Often considered one of the birthplaces of modern-day surfing, Malibu is an iconic 21-mile stretch of coast that starts at Zuma Beach and continues through Ventura County Line. The epitome of LAlien’s lifestyles of the rich and famous, the rich of the richest folks reside here, that includes movie stars, directors, musicians…you get the picture if you’re not already in one…I’m pretty sure the crowd both in and out of the water are the very definition of the kind of privilege that makes you want to yack…as in disgustingly rich…as in who did you kill/screw/usurp to get here…and then there are those van-loving, hippy folks bouncing around in undisclosed colonies. If nothing else, it is truly great people watching.
Malibu (1st, 2nd, 3rd Point)
Ah, the clown car of California surfing! The right point break was made popular in the 1950’s and 60’s by surf legends Bob Simmons, Miki Dora and much more. Made famous by many early surf films, including “Gidget”, the break really is one of the most crowded surf spots on the planet hosting hundreds of dedicated longboarders and shortboarders picking off any inch or semblance of a wave and barking at/push-shoving each other all the same. This is where the granola breathers turn AWOL and slap their neighbors with their beaver tail wetties while trying to catch a well-sought-after regular footer’s dream that breaks on south swells over a cobblestone bottom. On a clear, sunny day, peering into the rock reef truly is magical.
The wave breaks in three sections, starting with Third Point and (on a good-sized south) connects all the way through First Point, or the peak closest to the parking lot. You’re frothing if you can connect all three sections, but you’ll have to play some surfer bowling, only try NOT to hit the many human speedbumps literally sitting in your way. Third and Second Points are pretty similar in that they play host to the shortboard crowd and break a little steeper and hollower, however, there are still plenty of longboarders to scare the piss out of you when they hesitantly decide to drop in.
Mostly ridden by loggers, First Point is a little softer and, just like the wave, so is the crowd. But don’t take my word for it. Grumpiness and ape-like chest-beating behaviors exist in all types of surfing at all spots and I’m a veteran of being raucously yelled at by both shortboard and longboard folk, so the key to survival is: *wait your f—ing turn* Please. 😊 And for safety’s sake, maybe play a little defense, too.
A right pointbreak that breaks on south and northwest swells in front of a big rock, Leo Carrillo’s take-off spot is tighter than Lowers. Good luck. If the Wild West was translated to Leo Carrillo, I’m pretty sure there would be a shootout every day between two longboarders and six shortboarders because “this peak ain’t big enough for the …” well, you get the idea. Short of packing any kind of artillery, if you aren’t a local, expect to get shot at…by the locals hogging the peak…and I mean dirty looks…they will shoot you dirty looks if they don’t know you. If you’re ballsy enough to paddle to the peak or remotely close to it, you will be waiting a while, if not, all day, and you will get scraps. And you’ll like it…partner. You’ll even watch several locals on logs and fishes paddle straight past you in the lineup and sit right next to you and take off on your wave. I’d say be nice to folks, but every time I’ve been here, there’s not a nice thing about it…except for the wave. On the inside of the break, swing-wide sets can roll through unridden—just wait for someone to eat it. Because kelp. But fair warning if they don’t eat it, expect them to run you over.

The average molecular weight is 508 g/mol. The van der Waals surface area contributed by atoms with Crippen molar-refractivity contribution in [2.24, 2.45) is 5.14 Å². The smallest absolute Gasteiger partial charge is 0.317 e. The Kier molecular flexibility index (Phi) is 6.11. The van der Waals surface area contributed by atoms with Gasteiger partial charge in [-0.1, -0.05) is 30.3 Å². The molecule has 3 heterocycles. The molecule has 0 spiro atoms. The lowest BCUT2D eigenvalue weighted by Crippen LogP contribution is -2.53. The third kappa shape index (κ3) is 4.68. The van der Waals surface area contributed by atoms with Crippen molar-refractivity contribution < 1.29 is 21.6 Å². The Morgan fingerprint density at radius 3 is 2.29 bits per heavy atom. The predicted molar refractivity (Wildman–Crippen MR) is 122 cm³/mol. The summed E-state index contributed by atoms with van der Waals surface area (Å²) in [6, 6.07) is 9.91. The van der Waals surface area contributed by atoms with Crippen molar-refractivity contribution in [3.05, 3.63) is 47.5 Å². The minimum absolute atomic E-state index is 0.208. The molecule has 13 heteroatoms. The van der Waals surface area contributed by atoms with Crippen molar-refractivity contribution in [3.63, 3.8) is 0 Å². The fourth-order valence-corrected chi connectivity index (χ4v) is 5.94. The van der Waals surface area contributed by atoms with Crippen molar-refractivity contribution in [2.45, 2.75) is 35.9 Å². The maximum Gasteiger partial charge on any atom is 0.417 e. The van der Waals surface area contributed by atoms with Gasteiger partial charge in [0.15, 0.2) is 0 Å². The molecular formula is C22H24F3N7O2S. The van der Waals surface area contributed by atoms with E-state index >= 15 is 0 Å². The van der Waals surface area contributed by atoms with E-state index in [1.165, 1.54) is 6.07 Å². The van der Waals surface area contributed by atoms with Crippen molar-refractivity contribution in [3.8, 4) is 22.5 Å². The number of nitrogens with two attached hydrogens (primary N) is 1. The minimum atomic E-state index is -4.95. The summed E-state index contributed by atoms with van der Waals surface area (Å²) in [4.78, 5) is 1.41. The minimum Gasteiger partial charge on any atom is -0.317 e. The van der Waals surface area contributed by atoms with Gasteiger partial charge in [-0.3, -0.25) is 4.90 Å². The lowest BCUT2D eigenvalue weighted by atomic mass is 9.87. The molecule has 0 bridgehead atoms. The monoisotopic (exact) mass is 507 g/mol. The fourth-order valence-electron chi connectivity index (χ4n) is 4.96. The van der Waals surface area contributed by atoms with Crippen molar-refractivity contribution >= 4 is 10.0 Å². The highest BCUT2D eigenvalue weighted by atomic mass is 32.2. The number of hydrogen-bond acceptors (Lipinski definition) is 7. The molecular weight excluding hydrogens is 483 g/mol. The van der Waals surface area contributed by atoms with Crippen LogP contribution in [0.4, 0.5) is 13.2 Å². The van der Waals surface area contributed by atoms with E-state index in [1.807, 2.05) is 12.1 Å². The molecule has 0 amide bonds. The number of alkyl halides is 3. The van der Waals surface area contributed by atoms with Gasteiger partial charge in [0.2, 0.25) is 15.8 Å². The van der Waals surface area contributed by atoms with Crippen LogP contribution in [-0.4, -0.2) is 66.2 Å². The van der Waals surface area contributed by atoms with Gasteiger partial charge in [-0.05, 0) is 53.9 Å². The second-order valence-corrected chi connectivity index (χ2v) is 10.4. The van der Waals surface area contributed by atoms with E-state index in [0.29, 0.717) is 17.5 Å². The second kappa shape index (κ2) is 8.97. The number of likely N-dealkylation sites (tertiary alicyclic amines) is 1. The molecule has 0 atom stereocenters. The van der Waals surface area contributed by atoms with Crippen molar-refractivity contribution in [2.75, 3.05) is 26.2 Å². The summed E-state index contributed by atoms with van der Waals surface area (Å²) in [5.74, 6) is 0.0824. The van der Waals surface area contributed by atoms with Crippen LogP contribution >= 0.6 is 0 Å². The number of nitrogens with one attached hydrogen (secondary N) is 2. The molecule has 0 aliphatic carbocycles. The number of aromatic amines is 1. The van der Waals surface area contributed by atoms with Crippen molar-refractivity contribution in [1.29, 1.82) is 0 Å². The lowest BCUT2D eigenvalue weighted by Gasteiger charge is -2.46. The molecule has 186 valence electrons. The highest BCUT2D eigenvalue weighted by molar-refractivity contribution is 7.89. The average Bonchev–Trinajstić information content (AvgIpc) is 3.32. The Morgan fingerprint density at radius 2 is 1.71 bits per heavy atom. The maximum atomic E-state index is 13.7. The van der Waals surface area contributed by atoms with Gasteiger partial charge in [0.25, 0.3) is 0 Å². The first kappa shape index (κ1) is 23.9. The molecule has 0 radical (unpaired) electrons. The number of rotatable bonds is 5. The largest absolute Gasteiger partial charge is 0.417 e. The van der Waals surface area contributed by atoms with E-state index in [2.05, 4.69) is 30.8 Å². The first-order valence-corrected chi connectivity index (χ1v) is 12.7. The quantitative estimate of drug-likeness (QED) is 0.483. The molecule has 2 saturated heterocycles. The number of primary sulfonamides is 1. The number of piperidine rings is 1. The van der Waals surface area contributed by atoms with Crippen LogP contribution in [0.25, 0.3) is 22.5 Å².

At the northern end of Malibu/Ventura sits quite literally “County Line” where there are peaky beach breaks galore and, of course, a right point break. South and northwest swells meet a sandy/semi-rocky bottom. You can expect slightly fewer crowds and maybe better manners in the water since everyone else is peacockin’ it up at any of the other pointbreaks south of County Line. Who needs perfection? You schlepped all your crap to surf …beach break? Either make this the first place you surf for the day or the last—afternoon winds jumble it up a bit because you are technically entering Ventura/windy town territory. It can be worth it when the swells are crossed up and the wind is lightly offshore.
What the locals say:
“Malibu is one of the most dangerous waves in the world…it’s Peahi, Pipeline and Malibu.” (from LA Times article)
Breaks & Peaks: Topanga Canyon, Malibu-First point, second point, third point (the colony), Leo Carillo, County Line
Nicknames: The ‘Bu